School Cancels Event with Yazidi Nobel Laureate Over “Islamophobia”

( Nobel Peace Prize laureate Nadia Murad was scheduled to appear at a book club event for Toronto schoolgirls in February, but the Toronto District School Board decided to scrap the event out of concerns that Murad’s involvement could be offensive.

Murad is a Yazidi activist and author of “The Last Girl: My Story of Captivity, and My Fight Against Islamic State.” Her memoir describes her 2014 capture and enslavement by ISIS terrorists and her subsequent daring escape.

The school board believed that Murad’s book could “promote Islamophobia” and her appearance might “offend” the district’s Muslim students.

The book club event, which was founded by entrepreneur Tanya Lee in 2017, invites teenage girls from area secondary schools to discuss books by female authors.

When she learned that the event with Murad was canceled, Tanya Lee sent superintendent Helen Fisher information about ISIS. In her letter to Fisher, Lee explained that ISIS is a terrorist organization that has nothing to do with “ordinary Muslims.” She told Fisher that the school board “should be aware of the difference.”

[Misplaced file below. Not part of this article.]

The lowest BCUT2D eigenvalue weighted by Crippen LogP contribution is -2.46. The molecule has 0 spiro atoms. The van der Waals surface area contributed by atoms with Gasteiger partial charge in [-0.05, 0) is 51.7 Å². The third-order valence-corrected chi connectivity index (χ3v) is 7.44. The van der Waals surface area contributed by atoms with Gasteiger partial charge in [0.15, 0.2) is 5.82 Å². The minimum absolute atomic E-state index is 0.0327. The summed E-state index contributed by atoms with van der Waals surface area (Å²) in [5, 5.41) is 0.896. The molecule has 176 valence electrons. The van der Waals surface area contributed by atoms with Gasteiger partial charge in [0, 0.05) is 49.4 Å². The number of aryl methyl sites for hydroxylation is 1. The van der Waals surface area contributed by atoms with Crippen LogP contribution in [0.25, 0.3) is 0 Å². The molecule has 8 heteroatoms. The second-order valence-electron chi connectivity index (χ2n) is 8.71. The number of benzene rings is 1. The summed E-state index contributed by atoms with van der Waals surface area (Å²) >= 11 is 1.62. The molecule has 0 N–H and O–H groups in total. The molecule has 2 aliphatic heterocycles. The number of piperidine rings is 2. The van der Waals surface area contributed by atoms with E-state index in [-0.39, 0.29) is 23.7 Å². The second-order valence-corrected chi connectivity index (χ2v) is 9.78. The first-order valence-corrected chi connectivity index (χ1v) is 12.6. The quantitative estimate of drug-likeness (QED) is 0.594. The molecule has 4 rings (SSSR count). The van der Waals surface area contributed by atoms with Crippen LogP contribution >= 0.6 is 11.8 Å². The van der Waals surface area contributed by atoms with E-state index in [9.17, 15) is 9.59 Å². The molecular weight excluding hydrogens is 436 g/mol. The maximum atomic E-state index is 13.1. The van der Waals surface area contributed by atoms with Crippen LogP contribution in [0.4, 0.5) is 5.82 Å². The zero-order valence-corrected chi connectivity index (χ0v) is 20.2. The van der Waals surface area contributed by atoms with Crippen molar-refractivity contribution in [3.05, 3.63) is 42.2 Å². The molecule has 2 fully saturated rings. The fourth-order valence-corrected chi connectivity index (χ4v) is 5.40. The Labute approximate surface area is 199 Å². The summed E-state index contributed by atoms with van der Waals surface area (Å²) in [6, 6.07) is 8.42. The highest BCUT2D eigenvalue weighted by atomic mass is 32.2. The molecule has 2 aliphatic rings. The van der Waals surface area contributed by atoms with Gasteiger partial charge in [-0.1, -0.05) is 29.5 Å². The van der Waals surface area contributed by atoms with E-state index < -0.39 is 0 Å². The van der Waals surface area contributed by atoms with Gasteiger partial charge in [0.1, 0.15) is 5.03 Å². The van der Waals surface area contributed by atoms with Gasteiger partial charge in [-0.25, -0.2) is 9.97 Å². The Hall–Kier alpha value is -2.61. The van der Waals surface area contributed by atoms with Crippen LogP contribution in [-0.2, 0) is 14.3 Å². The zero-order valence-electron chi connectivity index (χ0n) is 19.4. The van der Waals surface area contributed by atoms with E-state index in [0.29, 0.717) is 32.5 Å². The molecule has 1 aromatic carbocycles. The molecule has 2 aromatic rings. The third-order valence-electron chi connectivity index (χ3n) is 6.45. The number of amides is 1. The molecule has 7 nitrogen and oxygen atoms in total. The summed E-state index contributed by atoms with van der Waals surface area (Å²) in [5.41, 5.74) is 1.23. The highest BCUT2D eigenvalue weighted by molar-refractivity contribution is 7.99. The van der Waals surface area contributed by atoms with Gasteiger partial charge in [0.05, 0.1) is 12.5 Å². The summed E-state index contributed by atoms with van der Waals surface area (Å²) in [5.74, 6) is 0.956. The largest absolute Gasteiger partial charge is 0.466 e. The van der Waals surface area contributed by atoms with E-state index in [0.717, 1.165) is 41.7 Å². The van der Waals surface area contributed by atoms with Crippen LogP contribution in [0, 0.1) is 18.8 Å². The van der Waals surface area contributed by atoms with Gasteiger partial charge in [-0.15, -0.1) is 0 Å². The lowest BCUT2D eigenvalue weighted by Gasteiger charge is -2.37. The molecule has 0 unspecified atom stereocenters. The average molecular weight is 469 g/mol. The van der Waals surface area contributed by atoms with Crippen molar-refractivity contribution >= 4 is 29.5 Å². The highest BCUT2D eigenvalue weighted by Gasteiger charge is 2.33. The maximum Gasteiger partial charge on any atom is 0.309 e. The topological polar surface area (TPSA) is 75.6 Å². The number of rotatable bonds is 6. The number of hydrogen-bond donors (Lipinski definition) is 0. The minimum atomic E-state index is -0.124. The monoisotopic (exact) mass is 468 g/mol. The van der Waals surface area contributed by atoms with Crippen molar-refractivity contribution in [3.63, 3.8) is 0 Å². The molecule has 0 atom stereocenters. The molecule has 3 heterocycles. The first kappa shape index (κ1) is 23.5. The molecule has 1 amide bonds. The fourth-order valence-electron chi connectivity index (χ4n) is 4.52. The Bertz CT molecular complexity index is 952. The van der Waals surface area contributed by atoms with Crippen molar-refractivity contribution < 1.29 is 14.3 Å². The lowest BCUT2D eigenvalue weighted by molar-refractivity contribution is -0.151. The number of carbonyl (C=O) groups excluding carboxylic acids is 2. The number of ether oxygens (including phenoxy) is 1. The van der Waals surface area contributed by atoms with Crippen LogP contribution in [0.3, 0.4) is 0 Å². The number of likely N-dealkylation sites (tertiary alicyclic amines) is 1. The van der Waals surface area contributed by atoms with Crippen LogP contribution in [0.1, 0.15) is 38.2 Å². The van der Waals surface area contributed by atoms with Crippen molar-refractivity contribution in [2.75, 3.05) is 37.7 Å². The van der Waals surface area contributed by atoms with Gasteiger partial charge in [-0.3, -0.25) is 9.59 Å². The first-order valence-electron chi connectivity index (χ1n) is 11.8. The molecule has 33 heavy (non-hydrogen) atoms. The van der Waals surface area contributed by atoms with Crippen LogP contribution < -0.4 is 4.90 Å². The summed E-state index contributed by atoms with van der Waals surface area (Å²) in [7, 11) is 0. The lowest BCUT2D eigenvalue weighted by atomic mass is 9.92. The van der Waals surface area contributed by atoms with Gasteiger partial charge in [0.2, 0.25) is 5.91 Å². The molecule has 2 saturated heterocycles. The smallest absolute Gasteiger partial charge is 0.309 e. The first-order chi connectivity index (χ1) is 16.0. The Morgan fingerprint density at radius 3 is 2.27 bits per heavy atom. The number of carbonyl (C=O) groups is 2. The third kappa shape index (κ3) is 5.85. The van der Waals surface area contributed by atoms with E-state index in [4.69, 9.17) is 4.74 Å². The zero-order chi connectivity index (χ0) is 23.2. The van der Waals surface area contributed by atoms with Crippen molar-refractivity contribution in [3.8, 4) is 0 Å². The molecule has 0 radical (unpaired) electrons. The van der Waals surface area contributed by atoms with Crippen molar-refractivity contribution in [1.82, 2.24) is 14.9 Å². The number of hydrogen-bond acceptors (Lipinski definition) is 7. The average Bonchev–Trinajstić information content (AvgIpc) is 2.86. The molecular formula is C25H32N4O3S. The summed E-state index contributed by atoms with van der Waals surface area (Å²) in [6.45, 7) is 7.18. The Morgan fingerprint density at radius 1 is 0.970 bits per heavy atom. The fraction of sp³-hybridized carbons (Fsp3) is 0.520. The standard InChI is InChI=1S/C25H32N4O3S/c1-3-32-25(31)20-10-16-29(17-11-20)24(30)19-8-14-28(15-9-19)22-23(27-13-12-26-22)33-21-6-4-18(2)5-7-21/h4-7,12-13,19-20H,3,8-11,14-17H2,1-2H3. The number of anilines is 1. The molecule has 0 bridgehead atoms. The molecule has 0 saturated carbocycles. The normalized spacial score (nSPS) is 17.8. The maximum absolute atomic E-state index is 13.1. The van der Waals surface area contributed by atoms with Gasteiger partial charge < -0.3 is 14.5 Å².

But her efforts proved fruitless. Fisher refused to budge, responding to Lee’s letter by sending a copy of the board’s policy on selecting equitable, culturally relevant, and responsive reading materials.

Not everyone was happy with the board’s decision. An editorial at the Toronto Sun accused the board of heading down the path to “burning books” it disagrees with. The editorial pointed out that Islamic State is considered a terrorist organization by the Canadian government, adding that ISIS primarily terrorizes Muslims, “especially Muslim girls.”

Toronto-based journalist Naomi Buck blasted the board’s refusal to recognize Nadia Murad’s “extraordinary accomplishments.” She said canceling the event “reflects an attitude that is anti-learning and anti-curious” which she argued has no place in education.

Since when have school boards cared about education?

Pakistani-born Canadian liberal journalist Tarek Fatah accused the board of “outrageous censorship,” saying their decision “reeked of ignorance and subservience to an Islamist attitude.”

Nadia Murad, who was forced into sexual slavery at the age of 21 by ISIS fighters, went on to become a Yazidi human rights activist and the 2018 recipient of the Nobel Peace Prize. She serves as a UN Goodwill Ambassador and is a leading advocate for survivors of genocide and sexual violence.